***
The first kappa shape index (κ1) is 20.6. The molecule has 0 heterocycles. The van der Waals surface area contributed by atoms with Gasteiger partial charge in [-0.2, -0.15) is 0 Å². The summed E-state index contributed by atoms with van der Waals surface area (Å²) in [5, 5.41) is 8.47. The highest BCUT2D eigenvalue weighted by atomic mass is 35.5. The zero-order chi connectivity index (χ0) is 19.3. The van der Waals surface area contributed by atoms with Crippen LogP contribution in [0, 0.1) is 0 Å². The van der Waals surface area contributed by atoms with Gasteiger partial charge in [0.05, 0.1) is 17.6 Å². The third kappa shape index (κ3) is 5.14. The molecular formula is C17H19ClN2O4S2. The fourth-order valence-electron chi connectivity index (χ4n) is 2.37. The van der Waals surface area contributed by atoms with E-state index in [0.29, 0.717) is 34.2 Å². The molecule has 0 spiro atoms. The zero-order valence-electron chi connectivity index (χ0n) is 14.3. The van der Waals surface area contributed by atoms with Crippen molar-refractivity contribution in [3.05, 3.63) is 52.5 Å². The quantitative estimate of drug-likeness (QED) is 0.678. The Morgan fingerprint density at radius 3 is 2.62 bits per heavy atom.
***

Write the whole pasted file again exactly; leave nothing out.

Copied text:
The first kappa shape index (κ1) is 20.6. The molecule has 0 heterocycles. The van der Waals surface area contributed by atoms with Gasteiger partial charge in [-0.2, -0.15) is 0 Å². The summed E-state index contributed by atoms with van der Waals surface area (Å²) in [5, 5.41) is 8.47. The highest BCUT2D eigenvalue weighted by atomic mass is 35.5. The zero-order chi connectivity index (χ0) is 19.3. The van der Waals surface area contributed by atoms with Crippen LogP contribution in [0, 0.1) is 0 Å². The van der Waals surface area contributed by atoms with Gasteiger partial charge in [0.05, 0.1) is 17.6 Å². The third kappa shape index (κ3) is 5.14. The molecular formula is C17H19ClN2O4S2. The fourth-order valence-electron chi connectivity index (χ4n) is 2.37. The van der Waals surface area contributed by atoms with E-state index in [0.29, 0.717) is 34.2 Å². The molecule has 0 spiro atoms. The zero-order valence-electron chi connectivity index (χ0n) is 14.3. The van der Waals surface area contributed by atoms with Crippen molar-refractivity contribution in [3.05, 3.63) is 52.5 Å². The quantitative estimate of drug-likeness (QED) is 0.678. The Morgan fingerprint density at radius 3 is 2.62 bits per heavy atom.